Guides

Be a Track Day Instructor

Those that can, do; those that can’t, teach. Except for John Hogan, who just pretends. Can he convince a bunch of track virgins he’s an instructor with the Ron Haslam Race School?

Of the thousands of track laps this magazine’s racked up over the years, I can only lay claim to a few of them. I’m the only person on the team who can count on two hands the amount of times I’ve ridden on track. Don’t get me wrong, I love circuit riding but I’m certainly no racer.

So if you were to pitch up at a trackday for the first time, looking for somebody to guide you round, the last person you’d expect to see is me. Jesus, the last place I’d expect to find myself on a trackday is welcoming twelve wide-eyed, Frank Thomas-clad lemmings into the briefing room. But I am: “Tonight Mathew, I’m going to be a Ron Haslam Race School Instructor”. Only problem is, when I walk through the doors, dry ice blowing and lights flashing, I’m the same, talent-free track riding pretender, tripping over my fancy boots and sporting the same set of knee sliders I started this job with four years ago.

The group of twelve sat in front of me know nothing about circuit riding. It’s my job to introduce them to the flag system, braking zones, apexes and the like. So I get stuck in. On the outside I’m mumbling, on the inside I’m suffocating. I try to relax everyone by starting with a conversation: “Did anyone see the new series of Knight Rider last night?” More blank faces than a dummy factory stare listlessly at me. I feel like an unfunny comedian playing a rammed Albert Hall, all this is before we’ve got anywhere near a now soaking Donington.

Lord help me. I change tactics and talk about why I love riding Donington, about how when you watch Stoner stuffing his bike into the Melbourne loop it feels great knowing that you’ve ridden the same inch of tarmac. I see a collective flicker of agreement in the eyes of the pupils – I have their attention. I fire into the points I consider most valid; which way the corners go, what to do when somebody waves a black flag at you and the like. 20 minutes later the group are eager to get out there and see what I’ve been harping on about. I’m filled with the need to smoke cigarettes. Loads of ‘em.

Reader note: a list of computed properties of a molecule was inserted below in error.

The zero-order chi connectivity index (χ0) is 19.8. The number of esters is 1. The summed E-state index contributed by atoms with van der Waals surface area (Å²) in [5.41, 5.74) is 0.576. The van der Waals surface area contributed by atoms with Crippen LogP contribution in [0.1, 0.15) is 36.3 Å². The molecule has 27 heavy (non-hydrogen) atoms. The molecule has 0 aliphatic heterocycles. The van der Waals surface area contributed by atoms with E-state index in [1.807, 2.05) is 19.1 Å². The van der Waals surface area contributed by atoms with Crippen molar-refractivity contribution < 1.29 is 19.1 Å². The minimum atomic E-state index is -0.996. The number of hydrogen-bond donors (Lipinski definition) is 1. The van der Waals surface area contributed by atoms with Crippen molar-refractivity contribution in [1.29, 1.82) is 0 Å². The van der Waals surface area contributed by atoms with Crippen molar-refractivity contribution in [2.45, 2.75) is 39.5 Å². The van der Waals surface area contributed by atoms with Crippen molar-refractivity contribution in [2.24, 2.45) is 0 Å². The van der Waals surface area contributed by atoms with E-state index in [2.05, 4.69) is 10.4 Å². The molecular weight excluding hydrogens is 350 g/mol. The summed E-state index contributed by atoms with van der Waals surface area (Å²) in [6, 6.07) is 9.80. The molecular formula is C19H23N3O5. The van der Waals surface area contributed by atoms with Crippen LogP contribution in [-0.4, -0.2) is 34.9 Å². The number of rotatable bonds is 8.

I’m assigned a pupil to shepherd for the day. Thankfully veteran instructor and all round good guy Pete Boast is on hand to ensure my man gets the most from the experience, but he’s happy for me to talk the talk. I do so with my fingers crossed behind my back, hoping I can back up the stuff that’s spewing from my mouth.

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Matthew Holl, my pupil for the day, tells me that he owns a Kawasaki ZX-6R, that he’s ridden his old man’s Triumph a bunch of times and that he’s keen to get an ACU race licence. What he fails to tell me is that he’s fifteen years-old, he’s only ever ridden his Dad’s bike up and down his drive and that he has yet to throw a leg over the ZX-6R.